A system from the pastA National Assembly-sponsored body discussing ways to upgrade public pensions and solve poverty among the elderly was launched. The body was the offspring of a legislative agreement to reform the public employees’ pension scheme in May. It will discuss whether to raise the pension coverage ratio to 50 percent of average income from the current 40 percent and how to better appropriate benefits to the less privileged population. In the second meeting on Sept. 23, a proposal to raise the national pension fund income ceiling was submitted. If the ceiling goes higher, post-retirement returns could become more realistic.
The income ceiling of the national pension program is set at 4.21 million won ($3,520). Even if a person earns 10 million won a month, his or her income is registered as 4.21 million won and 9 percent of it goes into monthly contributions, half from the employees’ pay and half covered by the employer.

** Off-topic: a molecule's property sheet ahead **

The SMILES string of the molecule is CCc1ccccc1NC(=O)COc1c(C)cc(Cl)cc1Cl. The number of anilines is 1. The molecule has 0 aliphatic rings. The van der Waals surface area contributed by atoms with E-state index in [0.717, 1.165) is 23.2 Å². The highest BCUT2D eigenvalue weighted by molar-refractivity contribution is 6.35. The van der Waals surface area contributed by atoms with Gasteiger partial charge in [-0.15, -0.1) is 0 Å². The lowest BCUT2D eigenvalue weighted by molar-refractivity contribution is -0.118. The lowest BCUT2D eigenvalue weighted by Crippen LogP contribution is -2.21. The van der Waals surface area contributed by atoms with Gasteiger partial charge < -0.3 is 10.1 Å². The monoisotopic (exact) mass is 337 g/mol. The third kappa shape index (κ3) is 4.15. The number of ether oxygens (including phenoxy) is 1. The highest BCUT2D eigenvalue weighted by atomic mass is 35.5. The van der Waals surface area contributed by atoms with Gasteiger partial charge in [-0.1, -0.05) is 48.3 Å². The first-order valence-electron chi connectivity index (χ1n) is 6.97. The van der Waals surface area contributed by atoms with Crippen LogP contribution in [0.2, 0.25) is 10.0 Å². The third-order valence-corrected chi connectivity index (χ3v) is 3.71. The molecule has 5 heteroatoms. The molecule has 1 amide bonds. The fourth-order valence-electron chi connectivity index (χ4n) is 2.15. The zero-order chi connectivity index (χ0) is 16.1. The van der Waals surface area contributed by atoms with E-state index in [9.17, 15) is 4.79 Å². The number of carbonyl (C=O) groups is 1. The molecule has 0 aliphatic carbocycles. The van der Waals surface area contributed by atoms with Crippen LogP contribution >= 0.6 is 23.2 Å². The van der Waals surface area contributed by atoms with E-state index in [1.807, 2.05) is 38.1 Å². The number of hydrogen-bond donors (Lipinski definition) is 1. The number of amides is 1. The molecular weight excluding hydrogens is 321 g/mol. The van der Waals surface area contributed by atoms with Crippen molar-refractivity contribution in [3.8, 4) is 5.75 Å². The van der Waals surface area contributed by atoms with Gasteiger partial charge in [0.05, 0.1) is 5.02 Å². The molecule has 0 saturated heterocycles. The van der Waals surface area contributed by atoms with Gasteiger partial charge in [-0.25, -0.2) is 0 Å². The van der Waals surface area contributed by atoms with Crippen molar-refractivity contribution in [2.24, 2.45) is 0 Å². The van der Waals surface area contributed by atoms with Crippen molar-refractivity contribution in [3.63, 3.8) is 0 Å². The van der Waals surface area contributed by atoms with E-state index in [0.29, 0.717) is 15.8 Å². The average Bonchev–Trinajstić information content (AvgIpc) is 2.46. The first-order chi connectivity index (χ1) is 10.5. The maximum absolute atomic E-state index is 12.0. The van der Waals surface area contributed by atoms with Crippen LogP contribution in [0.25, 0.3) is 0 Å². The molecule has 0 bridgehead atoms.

The ceiling is unrealistically low considering the average monthly salary per worker in a workplace of more than five employees is 3.31 million won. The ceiling fell behind the times because it was fixed at 3.6 million won for 15 years until 2010 in fear of protests against rises in premiums. The subscribers paying premiums from the top income level reached 2.35 million, surging 15 times from 1995 when the national pension scheme
was last revised. That is 14.3 percent of total
When the ceiling is low, pension reserves cannot increase because overall average incomes remain subdued. If incomes increase, premiums should go up so that subscribers can enjoy bigger payouts in old age.
That mechanism has not worked for 15 years. As result, pension payouts are paltry and offer hardly any comfort in old age. Even if a subscriber pays up to the premium limit for 25 years, he or she will get just 820,000 won a month. A Korean needs 1.6 million won for minimum living cost in old age and 2.25 million won on average. The income ceiling for the government employees’ pension program is 8.4 million won. That is why retired government employees are more comfortable in old age.
Less than half of the population is prepared for old age. They have no other means of monthly income than national pension. If the coverage ratio is raised to 50 percent, the premium rate must go up to 16 percent of income from the current 9 percent. Such a hike would be too burdensome for ordinary salary-earners. Any adjustment must try not to advance the fund depletion, estimated for 2060, so that the future generation won’t be hurt by the change.
JoongAng Ilbo, Sept. 26, Page 26